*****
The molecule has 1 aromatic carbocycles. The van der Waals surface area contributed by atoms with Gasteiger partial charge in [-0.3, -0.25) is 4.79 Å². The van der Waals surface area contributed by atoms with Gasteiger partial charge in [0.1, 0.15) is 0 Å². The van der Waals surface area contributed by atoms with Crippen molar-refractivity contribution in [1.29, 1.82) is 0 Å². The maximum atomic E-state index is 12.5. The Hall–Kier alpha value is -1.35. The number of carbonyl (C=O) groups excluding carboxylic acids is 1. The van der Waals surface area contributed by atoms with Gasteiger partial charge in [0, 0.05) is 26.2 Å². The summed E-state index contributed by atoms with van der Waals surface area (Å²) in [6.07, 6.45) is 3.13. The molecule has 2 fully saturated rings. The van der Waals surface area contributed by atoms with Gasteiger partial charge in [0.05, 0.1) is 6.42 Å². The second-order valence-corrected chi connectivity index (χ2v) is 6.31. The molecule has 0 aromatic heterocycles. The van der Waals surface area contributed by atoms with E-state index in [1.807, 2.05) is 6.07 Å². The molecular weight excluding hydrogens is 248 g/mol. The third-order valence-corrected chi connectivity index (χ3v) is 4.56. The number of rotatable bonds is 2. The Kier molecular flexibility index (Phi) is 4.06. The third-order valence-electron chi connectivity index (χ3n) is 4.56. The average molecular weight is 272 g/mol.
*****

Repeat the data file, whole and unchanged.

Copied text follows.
The molecule has 1 aromatic carbocycles. The van der Waals surface area contributed by atoms with Gasteiger partial charge in [-0.3, -0.25) is 4.79 Å². The van der Waals surface area contributed by atoms with Gasteiger partial charge in [0.1, 0.15) is 0 Å². The van der Waals surface area contributed by atoms with Crippen molar-refractivity contribution in [1.29, 1.82) is 0 Å². The maximum atomic E-state index is 12.5. The Hall–Kier alpha value is -1.35. The number of carbonyl (C=O) groups excluding carboxylic acids is 1. The van der Waals surface area contributed by atoms with Gasteiger partial charge in [0, 0.05) is 26.2 Å². The summed E-state index contributed by atoms with van der Waals surface area (Å²) in [6.07, 6.45) is 3.13. The molecule has 2 fully saturated rings. The van der Waals surface area contributed by atoms with Gasteiger partial charge in [0.05, 0.1) is 6.42 Å². The second-order valence-corrected chi connectivity index (χ2v) is 6.31. The molecule has 0 aromatic heterocycles. The van der Waals surface area contributed by atoms with E-state index in [1.807, 2.05) is 6.07 Å². The molecular weight excluding hydrogens is 248 g/mol. The third-order valence-corrected chi connectivity index (χ3v) is 4.56. The number of rotatable bonds is 2. The Kier molecular flexibility index (Phi) is 4.06. The third-order valence-electron chi connectivity index (χ3n) is 4.56. The average molecular weight is 272 g/mol.